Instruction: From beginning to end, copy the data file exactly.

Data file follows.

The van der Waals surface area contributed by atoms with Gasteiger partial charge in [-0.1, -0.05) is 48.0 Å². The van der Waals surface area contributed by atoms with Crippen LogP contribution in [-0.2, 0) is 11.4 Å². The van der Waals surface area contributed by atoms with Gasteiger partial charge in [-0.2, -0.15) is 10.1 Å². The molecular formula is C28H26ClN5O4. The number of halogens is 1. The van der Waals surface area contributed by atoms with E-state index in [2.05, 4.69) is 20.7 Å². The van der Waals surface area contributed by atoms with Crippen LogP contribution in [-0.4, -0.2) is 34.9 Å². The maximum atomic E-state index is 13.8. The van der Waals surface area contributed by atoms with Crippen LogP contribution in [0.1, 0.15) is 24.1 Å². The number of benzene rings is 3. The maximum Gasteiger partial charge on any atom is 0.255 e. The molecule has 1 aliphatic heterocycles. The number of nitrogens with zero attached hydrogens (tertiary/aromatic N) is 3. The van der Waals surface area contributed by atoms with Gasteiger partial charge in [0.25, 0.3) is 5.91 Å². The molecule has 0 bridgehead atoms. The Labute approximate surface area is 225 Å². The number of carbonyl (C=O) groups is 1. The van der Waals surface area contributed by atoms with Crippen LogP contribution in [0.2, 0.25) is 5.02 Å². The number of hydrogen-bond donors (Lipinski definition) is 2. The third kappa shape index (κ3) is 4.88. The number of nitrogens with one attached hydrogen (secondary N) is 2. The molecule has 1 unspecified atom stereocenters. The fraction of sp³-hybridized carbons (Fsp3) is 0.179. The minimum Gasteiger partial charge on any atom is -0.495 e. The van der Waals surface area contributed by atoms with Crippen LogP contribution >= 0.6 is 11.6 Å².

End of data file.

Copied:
The van der Waals surface area contributed by atoms with Gasteiger partial charge in [-0.1, -0.05) is 48.0 Å². The van der Waals surface area contributed by atoms with Crippen LogP contribution in [-0.2, 0) is 11.4 Å². The van der Waals surface area contributed by atoms with Gasteiger partial charge in [-0.2, -0.15) is 10.1 Å². The molecular formula is C28H26ClN5O4. The number of halogens is 1. The van der Waals surface area contributed by atoms with E-state index in [2.05, 4.69) is 20.7 Å². The van der Waals surface area contributed by atoms with Crippen LogP contribution in [-0.4, -0.2) is 34.9 Å². The maximum atomic E-state index is 13.8. The van der Waals surface area contributed by atoms with Crippen LogP contribution in [0.1, 0.15) is 24.1 Å². The number of benzene rings is 3. The maximum Gasteiger partial charge on any atom is 0.255 e. The molecule has 1 aliphatic heterocycles. The number of nitrogens with zero attached hydrogens (tertiary/aromatic N) is 3. The van der Waals surface area contributed by atoms with Gasteiger partial charge in [0.25, 0.3) is 5.91 Å². The molecule has 0 bridgehead atoms. The Labute approximate surface area is 225 Å². The number of carbonyl (C=O) groups is 1. The van der Waals surface area contributed by atoms with Crippen LogP contribution in [0.2, 0.25) is 5.02 Å². The number of hydrogen-bond donors (Lipinski definition) is 2. The third kappa shape index (κ3) is 4.88. The number of nitrogens with one attached hydrogen (secondary N) is 2. The molecule has 1 unspecified atom stereocenters. The fraction of sp³-hybridized carbons (Fsp3) is 0.179. The minimum Gasteiger partial charge on any atom is -0.495 e. The van der Waals surface area contributed by atoms with Crippen LogP contribution >= 0.6 is 11.6 Å².